Easting 407578 407562 407478 407827 407620 407438 407428 407412 407405 Northing 5681139 5681134 5681196 5680546 5680545 5680582 5680548 5680484 5680515 Horizontal Error (±) 8 7 4 0.7 3.4 1.4 1.6 n/a n/a Elevation (m) 670 688 690 686 733 734 741 737 756 Comment base of measured section (0.0 m) 16.0 m in measured section 17.6 m in measured section – base of Dorothy bentonite before lateral shift 17.6 m in measured section – base of Dorothy bentonite after lateral shift 66.6 m in measured section before lateral shift 66.6 m in measured section after lateral shift 74.0 m in measured section before lateral shift 74.0 m in measured section after lateral shift top of measured section at 87.5 m

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Appendix 2 – Graphic Log of Measured Outcrop Section T27-R17W4-01 (Southern Alberta) with Outcrop Gamma-Ray Curve. Large-Format Version of Figure 3 with Descriptive Notes.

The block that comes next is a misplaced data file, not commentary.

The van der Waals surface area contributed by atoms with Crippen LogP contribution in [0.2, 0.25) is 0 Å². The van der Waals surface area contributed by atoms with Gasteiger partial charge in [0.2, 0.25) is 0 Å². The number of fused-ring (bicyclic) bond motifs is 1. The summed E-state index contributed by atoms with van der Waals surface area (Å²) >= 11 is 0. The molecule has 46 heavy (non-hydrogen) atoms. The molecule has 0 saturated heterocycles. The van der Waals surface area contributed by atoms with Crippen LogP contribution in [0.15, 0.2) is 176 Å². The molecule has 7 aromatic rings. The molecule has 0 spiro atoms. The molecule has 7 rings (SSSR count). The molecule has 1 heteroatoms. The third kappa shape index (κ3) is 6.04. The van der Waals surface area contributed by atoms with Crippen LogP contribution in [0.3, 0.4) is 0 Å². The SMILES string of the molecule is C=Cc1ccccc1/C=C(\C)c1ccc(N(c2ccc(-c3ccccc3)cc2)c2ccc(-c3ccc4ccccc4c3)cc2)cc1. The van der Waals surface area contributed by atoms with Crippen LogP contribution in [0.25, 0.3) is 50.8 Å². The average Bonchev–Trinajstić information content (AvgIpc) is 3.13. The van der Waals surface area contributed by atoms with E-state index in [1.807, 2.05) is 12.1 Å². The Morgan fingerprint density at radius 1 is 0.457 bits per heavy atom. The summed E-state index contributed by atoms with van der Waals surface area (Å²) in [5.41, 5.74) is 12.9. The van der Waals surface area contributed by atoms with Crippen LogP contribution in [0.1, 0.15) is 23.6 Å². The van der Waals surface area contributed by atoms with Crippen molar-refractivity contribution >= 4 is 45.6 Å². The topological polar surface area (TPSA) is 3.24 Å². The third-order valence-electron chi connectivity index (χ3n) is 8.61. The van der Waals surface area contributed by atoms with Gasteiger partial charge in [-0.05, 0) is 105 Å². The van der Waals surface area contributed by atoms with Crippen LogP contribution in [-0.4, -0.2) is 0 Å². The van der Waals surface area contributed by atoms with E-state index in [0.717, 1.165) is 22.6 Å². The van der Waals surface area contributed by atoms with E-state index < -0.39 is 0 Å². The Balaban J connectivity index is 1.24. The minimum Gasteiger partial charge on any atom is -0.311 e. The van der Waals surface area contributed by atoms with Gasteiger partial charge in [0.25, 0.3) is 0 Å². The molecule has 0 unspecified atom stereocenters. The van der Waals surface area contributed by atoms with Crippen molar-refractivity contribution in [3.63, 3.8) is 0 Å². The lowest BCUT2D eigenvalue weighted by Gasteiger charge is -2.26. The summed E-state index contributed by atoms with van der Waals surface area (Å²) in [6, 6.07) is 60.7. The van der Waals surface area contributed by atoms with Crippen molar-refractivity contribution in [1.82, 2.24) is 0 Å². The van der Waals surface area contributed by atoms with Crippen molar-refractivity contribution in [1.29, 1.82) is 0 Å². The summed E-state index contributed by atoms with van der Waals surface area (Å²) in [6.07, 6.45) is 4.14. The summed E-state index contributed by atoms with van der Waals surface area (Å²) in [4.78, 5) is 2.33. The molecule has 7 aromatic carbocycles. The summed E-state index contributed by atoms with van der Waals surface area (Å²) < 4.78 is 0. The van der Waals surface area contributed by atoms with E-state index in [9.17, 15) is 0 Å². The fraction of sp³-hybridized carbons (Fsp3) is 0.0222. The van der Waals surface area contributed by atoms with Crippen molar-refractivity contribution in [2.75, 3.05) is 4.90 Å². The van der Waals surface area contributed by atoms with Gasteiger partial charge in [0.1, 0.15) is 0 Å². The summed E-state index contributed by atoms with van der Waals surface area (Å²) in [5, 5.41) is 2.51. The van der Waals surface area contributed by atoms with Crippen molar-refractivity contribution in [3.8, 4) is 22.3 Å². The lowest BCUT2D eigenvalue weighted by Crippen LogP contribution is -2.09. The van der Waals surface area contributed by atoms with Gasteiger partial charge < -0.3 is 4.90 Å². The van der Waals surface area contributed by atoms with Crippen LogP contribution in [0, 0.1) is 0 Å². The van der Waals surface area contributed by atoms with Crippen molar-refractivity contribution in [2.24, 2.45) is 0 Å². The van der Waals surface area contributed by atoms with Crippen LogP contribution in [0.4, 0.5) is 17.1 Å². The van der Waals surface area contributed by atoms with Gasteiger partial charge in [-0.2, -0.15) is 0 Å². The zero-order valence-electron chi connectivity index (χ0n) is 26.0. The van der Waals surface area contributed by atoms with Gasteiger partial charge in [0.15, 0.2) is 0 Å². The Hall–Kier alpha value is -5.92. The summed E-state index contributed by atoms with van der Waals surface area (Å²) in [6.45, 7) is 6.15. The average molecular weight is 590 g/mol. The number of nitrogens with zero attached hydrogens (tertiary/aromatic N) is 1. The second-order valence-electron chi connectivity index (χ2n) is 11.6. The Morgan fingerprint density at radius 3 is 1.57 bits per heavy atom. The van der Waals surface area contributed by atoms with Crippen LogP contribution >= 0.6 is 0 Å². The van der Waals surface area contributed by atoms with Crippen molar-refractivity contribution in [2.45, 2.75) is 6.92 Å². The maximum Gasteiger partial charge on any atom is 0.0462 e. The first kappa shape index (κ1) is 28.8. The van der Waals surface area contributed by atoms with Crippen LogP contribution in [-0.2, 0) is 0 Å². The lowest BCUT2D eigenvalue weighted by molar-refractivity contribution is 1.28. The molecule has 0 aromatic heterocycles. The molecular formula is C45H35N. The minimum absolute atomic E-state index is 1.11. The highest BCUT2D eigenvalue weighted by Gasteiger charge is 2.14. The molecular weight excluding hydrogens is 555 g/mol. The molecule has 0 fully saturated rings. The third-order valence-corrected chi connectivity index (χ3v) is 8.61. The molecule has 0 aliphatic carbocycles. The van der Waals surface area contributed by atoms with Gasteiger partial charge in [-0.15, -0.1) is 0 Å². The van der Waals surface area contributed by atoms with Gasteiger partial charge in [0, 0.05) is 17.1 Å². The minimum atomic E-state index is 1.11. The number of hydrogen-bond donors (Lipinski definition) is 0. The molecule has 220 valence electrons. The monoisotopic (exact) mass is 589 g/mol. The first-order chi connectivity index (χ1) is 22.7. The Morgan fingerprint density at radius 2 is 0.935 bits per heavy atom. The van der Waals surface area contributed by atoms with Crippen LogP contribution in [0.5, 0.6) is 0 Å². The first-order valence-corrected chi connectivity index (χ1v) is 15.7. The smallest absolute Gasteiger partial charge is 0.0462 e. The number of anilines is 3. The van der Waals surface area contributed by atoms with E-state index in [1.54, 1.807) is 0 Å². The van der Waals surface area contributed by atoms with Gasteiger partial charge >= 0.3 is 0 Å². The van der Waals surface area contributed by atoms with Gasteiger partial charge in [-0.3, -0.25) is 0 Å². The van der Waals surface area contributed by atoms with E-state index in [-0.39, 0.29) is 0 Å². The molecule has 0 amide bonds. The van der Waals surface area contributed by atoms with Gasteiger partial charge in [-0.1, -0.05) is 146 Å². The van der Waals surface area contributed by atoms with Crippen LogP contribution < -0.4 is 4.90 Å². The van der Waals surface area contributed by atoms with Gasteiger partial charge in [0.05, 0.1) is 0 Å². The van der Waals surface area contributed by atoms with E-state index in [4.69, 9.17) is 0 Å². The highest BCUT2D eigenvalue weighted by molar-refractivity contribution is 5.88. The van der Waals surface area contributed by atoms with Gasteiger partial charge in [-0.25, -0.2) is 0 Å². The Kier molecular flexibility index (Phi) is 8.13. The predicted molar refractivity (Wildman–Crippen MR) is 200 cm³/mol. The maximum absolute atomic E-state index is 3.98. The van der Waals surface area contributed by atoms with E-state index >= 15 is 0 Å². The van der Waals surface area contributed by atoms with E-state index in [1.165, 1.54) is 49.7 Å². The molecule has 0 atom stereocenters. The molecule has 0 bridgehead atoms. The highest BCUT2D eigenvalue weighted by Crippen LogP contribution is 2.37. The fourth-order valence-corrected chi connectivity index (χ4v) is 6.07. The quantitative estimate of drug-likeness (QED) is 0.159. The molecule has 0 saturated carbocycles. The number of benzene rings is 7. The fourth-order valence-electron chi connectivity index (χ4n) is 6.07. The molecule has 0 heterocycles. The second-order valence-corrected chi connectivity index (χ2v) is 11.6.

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Appendix 3 – Outcrop Gamma-Ray Methodology
Gamma-ray values, in counts per second, were measured on outcrop section T27-R17W4-01 (southern Alberta) at nominal measurement intervals of 0.25 m using a hand-held GR-135 spectrometer. The counting time was 10 seconds and total counts were measured (above a lower threshold of 20 keV). Each measurement was obtained by placing the base of the front part of the GR-135 (near the detector) directly against the outcrop at the measurement location. Measurement locations were chosen to be as planar as possible over areas approximately 0.5 m in diameter. If necessary, loose material was scraped away to expose outcrop before the gamma-ray data were collected.

GR-135 Specifications
Manufacturer: SAIC (Mississauga, Ontario) Model: Exploranium® GR-135 Plus “The Identifier” (GR-135GEO, geophysical model) Year of Manufacture: 2007 Version: 6V01.02 Detector: sodium-iodide (thallium) [NaI(Tl)] detector with a 65 cm3 (4.0 cu in.) volume (38 mm in diameter and 57 mm in length) Stabilization: external cesium (137Cs) source (stabilization completed daily) Mode: manual (search mode) Count Rate Measurement: counts per second Sample Time: 10 seconds Scan Window: total (above lower threshold of 20 keV) Averaging: off Channels: 1024